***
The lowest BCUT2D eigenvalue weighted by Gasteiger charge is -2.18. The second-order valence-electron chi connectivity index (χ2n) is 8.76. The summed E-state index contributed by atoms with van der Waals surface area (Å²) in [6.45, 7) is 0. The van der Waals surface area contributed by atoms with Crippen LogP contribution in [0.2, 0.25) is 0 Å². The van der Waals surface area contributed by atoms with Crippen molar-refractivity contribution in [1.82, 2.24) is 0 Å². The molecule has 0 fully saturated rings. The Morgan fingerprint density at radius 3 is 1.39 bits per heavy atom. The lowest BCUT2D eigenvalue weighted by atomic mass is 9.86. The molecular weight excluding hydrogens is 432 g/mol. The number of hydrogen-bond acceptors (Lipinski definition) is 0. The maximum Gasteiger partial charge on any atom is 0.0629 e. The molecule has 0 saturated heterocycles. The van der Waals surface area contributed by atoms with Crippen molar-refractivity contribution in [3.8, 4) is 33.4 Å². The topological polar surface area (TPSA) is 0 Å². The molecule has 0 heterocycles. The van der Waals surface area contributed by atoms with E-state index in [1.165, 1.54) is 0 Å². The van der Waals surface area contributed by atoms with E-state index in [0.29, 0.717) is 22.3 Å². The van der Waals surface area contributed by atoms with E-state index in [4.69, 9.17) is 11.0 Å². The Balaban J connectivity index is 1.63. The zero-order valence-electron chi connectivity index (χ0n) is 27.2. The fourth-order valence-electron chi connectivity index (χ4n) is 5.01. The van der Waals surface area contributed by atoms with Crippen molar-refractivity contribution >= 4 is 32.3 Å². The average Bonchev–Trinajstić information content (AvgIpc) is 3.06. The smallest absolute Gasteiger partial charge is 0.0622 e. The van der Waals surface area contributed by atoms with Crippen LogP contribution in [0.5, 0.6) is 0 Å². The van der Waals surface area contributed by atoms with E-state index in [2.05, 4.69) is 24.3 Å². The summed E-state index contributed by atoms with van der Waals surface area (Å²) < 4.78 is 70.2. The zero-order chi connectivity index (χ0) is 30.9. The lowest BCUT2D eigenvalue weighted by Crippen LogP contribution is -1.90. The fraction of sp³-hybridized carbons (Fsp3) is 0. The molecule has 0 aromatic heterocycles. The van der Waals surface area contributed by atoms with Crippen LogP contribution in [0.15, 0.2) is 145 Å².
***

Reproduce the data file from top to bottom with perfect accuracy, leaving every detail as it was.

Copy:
The lowest BCUT2D eigenvalue weighted by Gasteiger charge is -2.18. The second-order valence-electron chi connectivity index (χ2n) is 8.76. The summed E-state index contributed by atoms with van der Waals surface area (Å²) in [6.45, 7) is 0. The van der Waals surface area contributed by atoms with Crippen LogP contribution in [0.2, 0.25) is 0 Å². The van der Waals surface area contributed by atoms with Crippen molar-refractivity contribution in [1.82, 2.24) is 0 Å². The molecule has 0 fully saturated rings. The Morgan fingerprint density at radius 3 is 1.39 bits per heavy atom. The lowest BCUT2D eigenvalue weighted by atomic mass is 9.86. The molecular weight excluding hydrogens is 432 g/mol. The number of hydrogen-bond acceptors (Lipinski definition) is 0. The maximum Gasteiger partial charge on any atom is 0.0629 e. The molecule has 0 saturated heterocycles. The van der Waals surface area contributed by atoms with Crippen molar-refractivity contribution in [3.8, 4) is 33.4 Å². The topological polar surface area (TPSA) is 0 Å². The molecule has 0 heterocycles. The van der Waals surface area contributed by atoms with E-state index in [1.165, 1.54) is 0 Å². The van der Waals surface area contributed by atoms with E-state index in [0.29, 0.717) is 22.3 Å². The van der Waals surface area contributed by atoms with E-state index in [4.69, 9.17) is 11.0 Å². The Balaban J connectivity index is 1.63. The zero-order valence-electron chi connectivity index (χ0n) is 27.2. The fourth-order valence-electron chi connectivity index (χ4n) is 5.01. The van der Waals surface area contributed by atoms with Crippen molar-refractivity contribution >= 4 is 32.3 Å². The average Bonchev–Trinajstić information content (AvgIpc) is 3.06. The smallest absolute Gasteiger partial charge is 0.0622 e. The van der Waals surface area contributed by atoms with Crippen LogP contribution in [0.5, 0.6) is 0 Å². The van der Waals surface area contributed by atoms with E-state index in [2.05, 4.69) is 24.3 Å². The summed E-state index contributed by atoms with van der Waals surface area (Å²) < 4.78 is 70.2. The zero-order chi connectivity index (χ0) is 30.9. The lowest BCUT2D eigenvalue weighted by Crippen LogP contribution is -1.90. The fraction of sp³-hybridized carbons (Fsp3) is 0. The molecule has 0 aromatic heterocycles. The van der Waals surface area contributed by atoms with Crippen LogP contribution in [0.15, 0.2) is 145 Å².